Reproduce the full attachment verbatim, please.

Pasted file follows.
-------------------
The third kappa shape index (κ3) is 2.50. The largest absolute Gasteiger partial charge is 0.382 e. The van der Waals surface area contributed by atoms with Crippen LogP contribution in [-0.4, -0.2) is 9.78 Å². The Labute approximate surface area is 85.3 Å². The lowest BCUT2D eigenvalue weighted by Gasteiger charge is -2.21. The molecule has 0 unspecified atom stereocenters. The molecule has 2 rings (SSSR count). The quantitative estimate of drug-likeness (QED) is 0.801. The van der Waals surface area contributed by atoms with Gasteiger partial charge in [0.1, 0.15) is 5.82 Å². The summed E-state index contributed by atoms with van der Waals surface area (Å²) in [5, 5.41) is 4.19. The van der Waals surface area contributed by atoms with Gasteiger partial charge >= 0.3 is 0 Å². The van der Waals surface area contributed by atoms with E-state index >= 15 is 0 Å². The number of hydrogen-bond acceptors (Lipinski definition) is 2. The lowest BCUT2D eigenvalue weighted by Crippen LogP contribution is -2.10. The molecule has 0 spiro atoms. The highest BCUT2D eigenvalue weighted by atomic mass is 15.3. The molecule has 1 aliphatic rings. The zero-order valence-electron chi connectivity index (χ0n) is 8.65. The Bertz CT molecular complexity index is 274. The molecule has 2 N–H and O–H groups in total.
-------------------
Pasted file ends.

The third kappa shape index (κ3) is 2.50. The largest absolute Gasteiger partial charge is 0.382 e. The van der Waals surface area contributed by atoms with Crippen LogP contribution in [-0.4, -0.2) is 9.78 Å². The Labute approximate surface area is 85.3 Å². The lowest BCUT2D eigenvalue weighted by Gasteiger charge is -2.21. The molecule has 0 unspecified atom stereocenters. The molecule has 2 rings (SSSR count). The quantitative estimate of drug-likeness (QED) is 0.801. The van der Waals surface area contributed by atoms with Gasteiger partial charge in [0.1, 0.15) is 5.82 Å². The summed E-state index contributed by atoms with van der Waals surface area (Å²) in [5, 5.41) is 4.19. The van der Waals surface area contributed by atoms with Gasteiger partial charge >= 0.3 is 0 Å². The van der Waals surface area contributed by atoms with E-state index >= 15 is 0 Å². The number of hydrogen-bond acceptors (Lipinski definition) is 2. The lowest BCUT2D eigenvalue weighted by Crippen LogP contribution is -2.10. The molecule has 0 spiro atoms. The highest BCUT2D eigenvalue weighted by atomic mass is 15.3. The molecule has 1 aliphatic rings. The zero-order valence-electron chi connectivity index (χ0n) is 8.65. The Bertz CT molecular complexity index is 274. The molecule has 2 N–H and O–H groups in total.